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Paris Bejeweled

Rebecca Iloulian |
February 13, 2014 | 2:52 p.m. PST

Staff Reporter

Cartier at the Grand Palais (Pinterest/Jenn H)
Cartier at the Grand Palais (Pinterest/Jenn H)
Celebrating over 160 years of Cartier this winter, Paris's Grand Palais des Champs-Elysées is housing an exhibit exploring the style and history of the great house of jewelry. 

Although the exhibition only runs for one more weekend, for anyone who will be in Paris--this is an absolute must-see.

One of the largest and most spectacular exhibits that the city has ever seen, the Cartier retrospective invites visitors into the rich and complex history of the major jewelry label, providing them an intimate view of some of the jeweler's most spectacular pieces ever created, many of which have never before been seen by the public. 

Inside the exhibit (Pinterest/GrandPalais)
Inside the exhibit (Pinterest/GrandPalais)

Organized by the Réunion des musées nationaux-Grand Palais, and housed in the Palais's esteemed Salon d'Honneur room, the dazzling collection showcases over 600 pieces of jewelry, objects and timepieces, as well as nearly 300 sketches, paintings and clothing garments ranging from the founding of Cartier in 1847 up until the 1970s. The extraordinary collection of Cartier pieces belong mostly to the French Maison's personal archives, though some have also been loaned back to Cartier for their exhibit from various museums and private parties around the world. Nearly 20 pieces of jewelry were leant to the exhibit directly from the royal family of Monaco, offering visitors a priceless look into Grace of Monaco's personal jewelry collection. 

Upon entering the exhibition you'll find visitors crowding themselves around a magnificent, glass case filled with rotating sparkling diadems, floating through air like horses on a carousel, dating back to the mid nineteenth century.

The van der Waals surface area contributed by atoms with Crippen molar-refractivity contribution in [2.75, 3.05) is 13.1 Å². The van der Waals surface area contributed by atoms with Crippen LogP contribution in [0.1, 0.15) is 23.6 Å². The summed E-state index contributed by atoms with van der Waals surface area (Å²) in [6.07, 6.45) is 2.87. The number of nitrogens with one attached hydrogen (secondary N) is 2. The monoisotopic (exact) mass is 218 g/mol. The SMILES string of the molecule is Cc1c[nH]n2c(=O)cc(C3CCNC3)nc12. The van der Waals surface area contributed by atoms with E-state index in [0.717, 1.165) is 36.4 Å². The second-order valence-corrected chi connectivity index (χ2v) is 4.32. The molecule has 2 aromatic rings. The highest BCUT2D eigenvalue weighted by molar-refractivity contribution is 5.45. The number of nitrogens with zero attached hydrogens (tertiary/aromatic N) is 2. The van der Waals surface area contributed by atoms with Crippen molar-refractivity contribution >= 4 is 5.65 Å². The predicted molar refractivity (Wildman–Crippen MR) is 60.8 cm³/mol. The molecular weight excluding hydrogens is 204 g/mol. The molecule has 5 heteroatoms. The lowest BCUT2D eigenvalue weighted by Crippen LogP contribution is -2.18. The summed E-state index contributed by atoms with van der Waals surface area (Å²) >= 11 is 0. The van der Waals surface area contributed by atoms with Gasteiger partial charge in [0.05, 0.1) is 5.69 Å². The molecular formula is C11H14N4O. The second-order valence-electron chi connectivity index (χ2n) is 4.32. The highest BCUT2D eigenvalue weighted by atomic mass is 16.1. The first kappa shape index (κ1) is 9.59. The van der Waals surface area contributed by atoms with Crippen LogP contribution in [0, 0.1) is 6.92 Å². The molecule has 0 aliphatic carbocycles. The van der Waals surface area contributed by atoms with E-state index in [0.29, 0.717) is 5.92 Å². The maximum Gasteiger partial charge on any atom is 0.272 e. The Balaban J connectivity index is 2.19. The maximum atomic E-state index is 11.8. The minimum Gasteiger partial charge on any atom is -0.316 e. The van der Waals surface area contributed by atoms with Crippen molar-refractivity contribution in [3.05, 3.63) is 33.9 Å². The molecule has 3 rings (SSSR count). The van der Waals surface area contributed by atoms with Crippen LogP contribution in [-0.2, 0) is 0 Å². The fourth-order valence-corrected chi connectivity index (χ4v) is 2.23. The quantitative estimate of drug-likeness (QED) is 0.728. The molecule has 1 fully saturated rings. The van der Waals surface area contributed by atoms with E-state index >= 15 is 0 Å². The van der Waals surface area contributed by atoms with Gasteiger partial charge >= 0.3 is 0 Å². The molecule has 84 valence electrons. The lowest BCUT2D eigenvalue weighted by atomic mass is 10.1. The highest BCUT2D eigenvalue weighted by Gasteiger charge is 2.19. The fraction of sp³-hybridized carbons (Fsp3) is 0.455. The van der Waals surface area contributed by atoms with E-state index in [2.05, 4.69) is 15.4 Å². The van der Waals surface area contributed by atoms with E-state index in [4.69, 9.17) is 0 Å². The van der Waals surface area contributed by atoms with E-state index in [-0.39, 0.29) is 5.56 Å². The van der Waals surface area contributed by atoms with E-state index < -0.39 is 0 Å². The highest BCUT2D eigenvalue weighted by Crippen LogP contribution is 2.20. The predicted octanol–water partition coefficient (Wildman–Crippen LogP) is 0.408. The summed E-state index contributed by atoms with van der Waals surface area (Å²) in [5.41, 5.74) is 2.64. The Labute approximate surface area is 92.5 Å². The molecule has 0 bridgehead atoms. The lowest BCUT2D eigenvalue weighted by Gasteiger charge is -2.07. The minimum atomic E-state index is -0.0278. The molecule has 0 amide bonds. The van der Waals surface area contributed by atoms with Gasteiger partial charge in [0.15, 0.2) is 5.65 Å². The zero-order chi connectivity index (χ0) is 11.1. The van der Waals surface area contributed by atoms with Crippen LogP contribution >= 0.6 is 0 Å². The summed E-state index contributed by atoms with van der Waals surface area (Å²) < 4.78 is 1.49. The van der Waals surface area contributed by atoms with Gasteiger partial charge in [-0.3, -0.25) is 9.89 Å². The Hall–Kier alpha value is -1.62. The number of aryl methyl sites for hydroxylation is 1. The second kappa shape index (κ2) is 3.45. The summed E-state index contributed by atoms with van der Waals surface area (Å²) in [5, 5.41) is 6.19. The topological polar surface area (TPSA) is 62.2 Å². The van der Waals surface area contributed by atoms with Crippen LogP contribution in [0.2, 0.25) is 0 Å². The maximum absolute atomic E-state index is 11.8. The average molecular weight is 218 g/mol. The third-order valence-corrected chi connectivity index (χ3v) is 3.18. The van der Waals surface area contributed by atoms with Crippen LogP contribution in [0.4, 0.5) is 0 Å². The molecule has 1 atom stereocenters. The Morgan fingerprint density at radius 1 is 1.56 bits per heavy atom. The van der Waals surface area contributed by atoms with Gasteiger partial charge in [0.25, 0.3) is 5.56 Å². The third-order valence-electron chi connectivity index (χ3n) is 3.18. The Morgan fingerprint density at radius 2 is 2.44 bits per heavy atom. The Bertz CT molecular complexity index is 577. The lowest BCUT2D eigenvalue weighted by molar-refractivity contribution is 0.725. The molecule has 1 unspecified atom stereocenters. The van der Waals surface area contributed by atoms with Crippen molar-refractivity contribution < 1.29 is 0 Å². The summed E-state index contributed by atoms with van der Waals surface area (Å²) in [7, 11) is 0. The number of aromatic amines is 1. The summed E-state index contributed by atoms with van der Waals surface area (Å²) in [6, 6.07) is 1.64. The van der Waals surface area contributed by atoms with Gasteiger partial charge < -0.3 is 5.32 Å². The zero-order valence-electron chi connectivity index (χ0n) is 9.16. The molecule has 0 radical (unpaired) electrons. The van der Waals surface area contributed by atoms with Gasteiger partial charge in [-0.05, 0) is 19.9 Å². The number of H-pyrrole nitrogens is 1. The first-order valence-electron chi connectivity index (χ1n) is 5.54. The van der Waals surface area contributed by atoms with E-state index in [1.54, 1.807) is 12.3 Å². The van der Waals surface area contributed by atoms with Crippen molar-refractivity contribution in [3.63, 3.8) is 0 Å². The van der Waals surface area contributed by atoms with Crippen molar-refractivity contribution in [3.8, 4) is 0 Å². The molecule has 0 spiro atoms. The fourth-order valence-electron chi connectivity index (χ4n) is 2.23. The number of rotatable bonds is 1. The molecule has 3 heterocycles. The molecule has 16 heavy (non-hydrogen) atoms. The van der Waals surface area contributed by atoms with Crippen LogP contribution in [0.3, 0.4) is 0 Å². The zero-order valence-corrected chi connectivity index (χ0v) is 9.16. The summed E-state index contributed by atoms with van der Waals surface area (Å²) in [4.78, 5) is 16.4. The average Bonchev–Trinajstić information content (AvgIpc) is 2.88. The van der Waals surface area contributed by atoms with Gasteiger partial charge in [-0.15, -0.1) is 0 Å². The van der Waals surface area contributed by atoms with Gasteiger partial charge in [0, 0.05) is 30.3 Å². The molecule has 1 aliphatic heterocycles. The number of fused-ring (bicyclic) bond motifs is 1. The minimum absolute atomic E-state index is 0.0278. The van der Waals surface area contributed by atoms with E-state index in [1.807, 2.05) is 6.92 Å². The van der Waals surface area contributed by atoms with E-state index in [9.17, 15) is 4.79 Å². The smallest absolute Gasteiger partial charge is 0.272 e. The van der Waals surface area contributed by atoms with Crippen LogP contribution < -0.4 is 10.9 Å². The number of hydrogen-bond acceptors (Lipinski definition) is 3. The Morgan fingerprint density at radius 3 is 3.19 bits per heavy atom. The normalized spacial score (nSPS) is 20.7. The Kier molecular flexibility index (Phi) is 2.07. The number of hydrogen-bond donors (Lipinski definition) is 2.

Some of the standout pieces you'll find within the exhibit are Grace Kelly's engagement ring and Kate Middleton's wedding tiara, along with various personal pieces belonging to various legendary clients of the French maison, such as Elizabeth Taylor (and her well-known ruby collar necklace), the Duchess of Windsor, and American heiress Marjorie Merriweather Post. The collection takes a deeper look into some of the label's most devoted, celebrity cliental throughout history, all while displaying the evolution of style and taste through time. 

Elizabeth Taylor (Pinterest/Vogue)
Elizabeth Taylor (Pinterest/Vogue)

Cartier chose not to present pieces past the 1970s to highlight the clear distinction between the label's deep rooted history and their modern day endeavors, which are quite different than that of the past for the french brand. Cartier today remains one of France's most iconic label's and offers a deep sense of pride and heritage to the country, making the collection's display in one of Paris's largest historic sites all the more fitting. The exhibition showcases Cartier's evolution and the important influence they had on a variety of cultures and styles, such as Persian and Egyptian exoticism, while also proving the label more than just a jeweler, but an artist, with the priceless history of their pieces nearly outweighing the monetary value of them.

Although the carefully curated collection provides no particular sequence of timing and is slightly scattered in chronology, the exhibit highlights the jeweler's innovation and genius, avoiding lingering over mere technical details and a simple history of fine jewelry making. The exhibit provides a unique opportunity to see the culture of the brand and the strong emotional connection it has created with its clients, and the world. 

As deemed by King Edward VII, Cartier reins as "the jeweler of kings, and the king jewelers". The Grand Palais's Cartier display truly captures the social and artistic statements the label has made throughout their 163 year history. No other exhibition can quite rival the brilliance and uniqueness of this standout Cartier exhibit. 



"Cartier: Style and History" remains on display at Paris's Grand Palais des Champs-Elysées until February 16, 2014. 

Contact Staff Reporter Rebecca Iloulian here. Follow her on Twitter.



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